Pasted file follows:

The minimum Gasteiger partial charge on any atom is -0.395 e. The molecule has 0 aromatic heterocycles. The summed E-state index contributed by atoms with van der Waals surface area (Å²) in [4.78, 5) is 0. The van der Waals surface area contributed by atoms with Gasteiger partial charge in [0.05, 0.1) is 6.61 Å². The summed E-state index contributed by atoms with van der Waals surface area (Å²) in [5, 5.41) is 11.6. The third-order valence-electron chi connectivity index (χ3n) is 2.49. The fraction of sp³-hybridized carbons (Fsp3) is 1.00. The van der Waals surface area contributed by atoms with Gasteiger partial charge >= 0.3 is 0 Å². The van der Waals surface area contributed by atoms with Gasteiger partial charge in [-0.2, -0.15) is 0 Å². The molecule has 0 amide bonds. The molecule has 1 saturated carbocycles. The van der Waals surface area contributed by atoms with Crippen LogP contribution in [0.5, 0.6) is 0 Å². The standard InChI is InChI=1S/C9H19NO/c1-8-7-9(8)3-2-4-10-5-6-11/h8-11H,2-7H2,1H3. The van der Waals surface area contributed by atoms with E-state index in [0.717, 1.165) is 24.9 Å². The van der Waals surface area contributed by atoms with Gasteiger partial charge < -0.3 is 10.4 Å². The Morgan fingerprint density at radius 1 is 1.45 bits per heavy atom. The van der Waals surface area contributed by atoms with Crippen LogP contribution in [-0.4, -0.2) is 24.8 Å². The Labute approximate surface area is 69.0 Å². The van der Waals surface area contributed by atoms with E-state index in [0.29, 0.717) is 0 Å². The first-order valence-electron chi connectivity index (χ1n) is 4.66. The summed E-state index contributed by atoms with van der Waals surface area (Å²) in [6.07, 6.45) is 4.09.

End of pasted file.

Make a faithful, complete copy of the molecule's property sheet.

The minimum Gasteiger partial charge on any atom is -0.395 e. The molecule has 0 aromatic heterocycles. The summed E-state index contributed by atoms with van der Waals surface area (Å²) in [4.78, 5) is 0. The van der Waals surface area contributed by atoms with Gasteiger partial charge in [0.05, 0.1) is 6.61 Å². The summed E-state index contributed by atoms with van der Waals surface area (Å²) in [5, 5.41) is 11.6. The third-order valence-electron chi connectivity index (χ3n) is 2.49. The fraction of sp³-hybridized carbons (Fsp3) is 1.00. The van der Waals surface area contributed by atoms with Gasteiger partial charge >= 0.3 is 0 Å². The van der Waals surface area contributed by atoms with Gasteiger partial charge in [-0.2, -0.15) is 0 Å². The molecule has 0 amide bonds. The molecule has 1 saturated carbocycles. The van der Waals surface area contributed by atoms with Crippen LogP contribution in [0.5, 0.6) is 0 Å². The standard InChI is InChI=1S/C9H19NO/c1-8-7-9(8)3-2-4-10-5-6-11/h8-11H,2-7H2,1H3. The van der Waals surface area contributed by atoms with E-state index in [0.717, 1.165) is 24.9 Å². The van der Waals surface area contributed by atoms with Gasteiger partial charge < -0.3 is 10.4 Å². The Morgan fingerprint density at radius 1 is 1.45 bits per heavy atom. The van der Waals surface area contributed by atoms with Crippen LogP contribution in [-0.4, -0.2) is 24.8 Å². The Labute approximate surface area is 69.0 Å². The van der Waals surface area contributed by atoms with E-state index in [0.29, 0.717) is 0 Å². The first-order valence-electron chi connectivity index (χ1n) is 4.66. The summed E-state index contributed by atoms with van der Waals surface area (Å²) in [6.07, 6.45) is 4.09.